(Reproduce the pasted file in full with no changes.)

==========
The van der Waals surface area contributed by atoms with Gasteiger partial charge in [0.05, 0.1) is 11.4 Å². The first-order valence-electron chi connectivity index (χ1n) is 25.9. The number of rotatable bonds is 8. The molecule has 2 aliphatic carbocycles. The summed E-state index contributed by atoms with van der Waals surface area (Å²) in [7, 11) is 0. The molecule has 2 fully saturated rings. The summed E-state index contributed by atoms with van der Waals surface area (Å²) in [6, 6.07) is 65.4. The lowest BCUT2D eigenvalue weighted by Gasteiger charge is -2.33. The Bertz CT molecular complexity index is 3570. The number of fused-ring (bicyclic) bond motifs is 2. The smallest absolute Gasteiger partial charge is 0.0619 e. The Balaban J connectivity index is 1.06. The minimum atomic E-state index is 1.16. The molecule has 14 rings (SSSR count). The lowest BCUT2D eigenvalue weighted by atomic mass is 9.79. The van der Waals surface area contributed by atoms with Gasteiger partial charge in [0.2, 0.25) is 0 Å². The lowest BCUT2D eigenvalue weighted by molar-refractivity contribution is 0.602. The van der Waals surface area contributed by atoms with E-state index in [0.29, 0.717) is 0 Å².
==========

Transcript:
The van der Waals surface area contributed by atoms with Gasteiger partial charge in [0.05, 0.1) is 11.4 Å². The first-order valence-electron chi connectivity index (χ1n) is 25.9. The number of rotatable bonds is 8. The molecule has 2 aliphatic carbocycles. The summed E-state index contributed by atoms with van der Waals surface area (Å²) in [7, 11) is 0. The molecule has 2 fully saturated rings. The summed E-state index contributed by atoms with van der Waals surface area (Å²) in [6, 6.07) is 65.4. The lowest BCUT2D eigenvalue weighted by Gasteiger charge is -2.33. The Bertz CT molecular complexity index is 3570. The number of fused-ring (bicyclic) bond motifs is 2. The smallest absolute Gasteiger partial charge is 0.0619 e. The Balaban J connectivity index is 1.06. The minimum atomic E-state index is 1.16. The molecule has 14 rings (SSSR count). The lowest BCUT2D eigenvalue weighted by atomic mass is 9.79. The van der Waals surface area contributed by atoms with Gasteiger partial charge in [0.2, 0.25) is 0 Å². The lowest BCUT2D eigenvalue weighted by molar-refractivity contribution is 0.602. The van der Waals surface area contributed by atoms with E-state index in [0.29, 0.717) is 0 Å².